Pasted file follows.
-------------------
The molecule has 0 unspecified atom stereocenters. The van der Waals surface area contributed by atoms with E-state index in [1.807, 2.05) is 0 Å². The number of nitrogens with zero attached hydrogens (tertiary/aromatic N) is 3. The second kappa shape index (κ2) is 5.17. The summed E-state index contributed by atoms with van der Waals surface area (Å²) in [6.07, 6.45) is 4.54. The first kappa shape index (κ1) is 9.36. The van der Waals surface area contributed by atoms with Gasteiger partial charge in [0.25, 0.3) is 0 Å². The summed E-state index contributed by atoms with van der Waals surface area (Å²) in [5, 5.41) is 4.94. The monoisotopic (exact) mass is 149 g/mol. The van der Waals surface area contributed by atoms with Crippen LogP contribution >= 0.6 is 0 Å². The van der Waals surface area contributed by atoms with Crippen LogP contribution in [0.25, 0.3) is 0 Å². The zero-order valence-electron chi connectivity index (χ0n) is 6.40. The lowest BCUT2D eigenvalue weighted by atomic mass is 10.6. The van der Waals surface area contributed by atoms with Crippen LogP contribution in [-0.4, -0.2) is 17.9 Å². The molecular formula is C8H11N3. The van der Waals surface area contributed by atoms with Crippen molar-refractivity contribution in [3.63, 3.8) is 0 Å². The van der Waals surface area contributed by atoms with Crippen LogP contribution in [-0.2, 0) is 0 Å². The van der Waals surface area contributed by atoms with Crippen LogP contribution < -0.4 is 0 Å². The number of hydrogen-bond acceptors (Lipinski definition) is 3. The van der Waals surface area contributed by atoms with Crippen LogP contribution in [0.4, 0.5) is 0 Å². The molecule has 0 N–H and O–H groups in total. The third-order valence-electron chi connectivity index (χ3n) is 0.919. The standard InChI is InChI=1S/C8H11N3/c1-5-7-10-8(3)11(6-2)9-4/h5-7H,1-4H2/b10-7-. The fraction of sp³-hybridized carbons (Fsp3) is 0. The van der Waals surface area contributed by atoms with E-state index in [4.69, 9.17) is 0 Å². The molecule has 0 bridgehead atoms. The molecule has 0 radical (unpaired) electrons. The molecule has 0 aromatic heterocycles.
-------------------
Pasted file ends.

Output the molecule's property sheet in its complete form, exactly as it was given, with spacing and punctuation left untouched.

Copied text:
The molecule has 0 unspecified atom stereocenters. The van der Waals surface area contributed by atoms with E-state index in [1.807, 2.05) is 0 Å². The number of nitrogens with zero attached hydrogens (tertiary/aromatic N) is 3. The second kappa shape index (κ2) is 5.17. The summed E-state index contributed by atoms with van der Waals surface area (Å²) in [6.07, 6.45) is 4.54. The first kappa shape index (κ1) is 9.36. The van der Waals surface area contributed by atoms with Gasteiger partial charge in [0.25, 0.3) is 0 Å². The summed E-state index contributed by atoms with van der Waals surface area (Å²) in [5, 5.41) is 4.94. The monoisotopic (exact) mass is 149 g/mol. The van der Waals surface area contributed by atoms with Crippen LogP contribution >= 0.6 is 0 Å². The van der Waals surface area contributed by atoms with Crippen LogP contribution in [0.25, 0.3) is 0 Å². The zero-order valence-electron chi connectivity index (χ0n) is 6.40. The lowest BCUT2D eigenvalue weighted by atomic mass is 10.6. The van der Waals surface area contributed by atoms with Crippen LogP contribution in [-0.4, -0.2) is 17.9 Å². The molecular formula is C8H11N3. The van der Waals surface area contributed by atoms with Crippen molar-refractivity contribution in [3.63, 3.8) is 0 Å². The van der Waals surface area contributed by atoms with Crippen LogP contribution in [-0.2, 0) is 0 Å². The van der Waals surface area contributed by atoms with Crippen LogP contribution < -0.4 is 0 Å². The number of hydrogen-bond acceptors (Lipinski definition) is 3. The van der Waals surface area contributed by atoms with Crippen LogP contribution in [0.4, 0.5) is 0 Å². The molecule has 0 N–H and O–H groups in total. The third-order valence-electron chi connectivity index (χ3n) is 0.919. The standard InChI is InChI=1S/C8H11N3/c1-5-7-10-8(3)11(6-2)9-4/h5-7H,1-4H2/b10-7-. The fraction of sp³-hybridized carbons (Fsp3) is 0. The van der Waals surface area contributed by atoms with E-state index in [4.69, 9.17) is 0 Å². The molecule has 0 bridgehead atoms. The molecule has 0 radical (unpaired) electrons. The molecule has 0 aromatic heterocycles.